In 1908, L. M. Montgomery published her classic novel “Anne of Green Gables.” Today, her characters and settings spill off the page just as full of life as the moment they were written. This coming-of-age novel follows the misadventures of Anne Shirley, an 11-year-old orphan with a tragic past, rambunctious nature and romantic mind, as she and her new guardians, contrasting siblings Marilla and Mathew Cuthbert, take on the struggles of nosy neighbors, snide schoolmates, and desired friendships, during the early 20th century on Prince Edward Island in Canada.
While a story enthusiast since birth and an avid reader, “Anne of Green Gables” was one of those books I wanted to read but never finished. At ten, I struggled through the first few pages, desperately wanting to enjoy it yet giving up after the first chapter, unable to decipher the archaic language. I wanted to read books by Jules Verne and Charles Dickens that I found on my parent’s shelves. By ten I could read and enjoy some of the books that I had struggled with, but “Anne of Green Gables” was not one of them.
Nine years later, I picked up the same book on a whim and found an immediate friend. The language no longer felt sticky and difficult to get through but idyllic and light. Experiencing this novel at nineteen, gave me the insight to fully relate to the characters and reflect on the story’s messages.
“Anne of Green Gables” isn’t only a fanciful slew of entertainingly fallible scenarios, but a three-dimensional one with strikingly human characteristics. Anne’s struggles are relatable for children who often feel misunderstood and for adults reminiscing on the frustrations of childhood. Montgomery’s skillful use of multiple perspectives from her characters, gives depth to the telling.
The 2017 Netflix television series, “Anne With an E” (created, written, and produced by Moira Walley-Beckett, writer and producer of the television series “Breaking Bad”), recently premiered its first season. Adverse reaction from some critics is understandable. As someone who is usually disappointed with film adaptations of a loved book, I was pleasantly surprised at how accurately this series fit my personal vision, despite liberties taken with the plot.
While the “Anne of Green Gables” books are mainly geared for children, “Anne with an E” seems to be intended more for teens and adults. This maturity allows them to show the darker sides—domestic violence, bullying and teacher-pupil “flirtation”—of Anne’s story (clearly discussed in the book, but not as family-friendly when portrayed on screen).
The dramatization of some scenes clearly explained the characters and their relationships to one another and provided a look at the hardships of 20th century poverty, particularly for orphans, and gives depth to Anne’s story. While fresh, no changes felt completely out of character. Walley-Beckett brought a grimier take, but she didn’t change the heart of the original and the spirit of the characters were kept in its creation.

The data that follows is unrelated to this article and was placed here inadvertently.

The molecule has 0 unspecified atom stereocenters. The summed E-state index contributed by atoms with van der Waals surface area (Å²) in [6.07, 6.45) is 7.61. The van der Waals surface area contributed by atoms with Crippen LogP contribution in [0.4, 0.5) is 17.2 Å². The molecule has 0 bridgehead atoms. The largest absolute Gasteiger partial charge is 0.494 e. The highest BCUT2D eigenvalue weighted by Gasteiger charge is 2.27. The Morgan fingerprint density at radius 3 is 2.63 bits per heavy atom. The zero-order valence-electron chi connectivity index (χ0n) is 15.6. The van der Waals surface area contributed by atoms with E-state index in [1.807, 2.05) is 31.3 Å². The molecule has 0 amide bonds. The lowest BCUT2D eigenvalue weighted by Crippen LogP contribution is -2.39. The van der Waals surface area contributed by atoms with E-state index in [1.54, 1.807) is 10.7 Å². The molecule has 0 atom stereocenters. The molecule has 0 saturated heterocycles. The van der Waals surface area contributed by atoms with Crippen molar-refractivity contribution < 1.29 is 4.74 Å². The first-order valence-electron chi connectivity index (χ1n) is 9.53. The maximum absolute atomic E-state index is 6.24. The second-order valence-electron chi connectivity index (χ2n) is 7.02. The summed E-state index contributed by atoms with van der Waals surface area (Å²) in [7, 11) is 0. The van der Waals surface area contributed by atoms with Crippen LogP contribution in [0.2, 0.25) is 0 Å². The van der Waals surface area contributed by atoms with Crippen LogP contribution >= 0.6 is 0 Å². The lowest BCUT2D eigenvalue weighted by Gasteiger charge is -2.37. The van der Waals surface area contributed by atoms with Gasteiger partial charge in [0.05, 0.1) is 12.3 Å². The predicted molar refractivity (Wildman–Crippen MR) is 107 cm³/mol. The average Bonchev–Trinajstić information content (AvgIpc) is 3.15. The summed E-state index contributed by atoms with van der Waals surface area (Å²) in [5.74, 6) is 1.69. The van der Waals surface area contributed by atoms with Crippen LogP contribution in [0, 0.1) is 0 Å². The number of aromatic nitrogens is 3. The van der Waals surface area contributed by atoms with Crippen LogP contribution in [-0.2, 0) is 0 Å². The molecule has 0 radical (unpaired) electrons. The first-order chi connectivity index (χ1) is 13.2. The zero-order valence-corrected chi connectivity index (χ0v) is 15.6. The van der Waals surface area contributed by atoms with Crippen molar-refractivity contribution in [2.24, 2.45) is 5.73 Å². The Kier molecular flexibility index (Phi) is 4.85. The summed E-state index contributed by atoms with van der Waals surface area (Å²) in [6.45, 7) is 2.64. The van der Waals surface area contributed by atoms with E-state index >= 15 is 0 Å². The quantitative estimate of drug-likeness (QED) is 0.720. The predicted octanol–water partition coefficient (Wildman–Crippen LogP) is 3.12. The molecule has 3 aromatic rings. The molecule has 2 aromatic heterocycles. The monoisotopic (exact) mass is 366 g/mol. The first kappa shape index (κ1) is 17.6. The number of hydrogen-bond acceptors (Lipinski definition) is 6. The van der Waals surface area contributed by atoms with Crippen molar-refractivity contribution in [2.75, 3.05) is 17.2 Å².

This series was exceptionally well cast, particularly with Anne’s guardians (played by Geraldine James and R.H. Thomson), as well as their outspoken neighbor, Rachel Lynde (Corrine Koslo).
Amybeth McNulty portrayed the endearingly unusual Anne Shirley’s imagination and loquacious nature, while bringing an assertive and troubled perspective that goes farther into the character’s backstory with details that brought out who she is and why she is that way.
In the title sequence on each episode, whimsical artwork (by Brad Kunkle, directed by Alan Williams) flow by in 40 seconds, accompanied by a folk-rock song (“Ahead by A Century” by The Tragically Hip), a relatively modern, yet fitting choice that seems to express the timeless aspects of this show. The titles are just one of many examples of the evident thought and effort that went into creating “Anne With an E.”
Portraying the compassion and strength of Anne’s nature alongside the eloquence of her outlook, they’ve set up a perfect introduction to her character, placing Anne in fairy-tale environments, yet grounding her at the same time. The period rural costumes (designed by Anne Dixon) are another noteworthy example.
No matter a reader’s or viewer’s age, Anne Shirley will continue to reflect the unusual, unconventional and forward-thinkers. She speaks to those who are called silly for their positivity, and laughed at for using flamboyant vocabulary or finding beauty in life’s seemingly insignificant aspects. Determined, opinionated, independent, and bold, Anne is a wonderful role model (an obvious one to kids, and a subtle reminder to adults), sharing a relevant tale of courage, creativity, and compassion.
By Gwendolyn Billings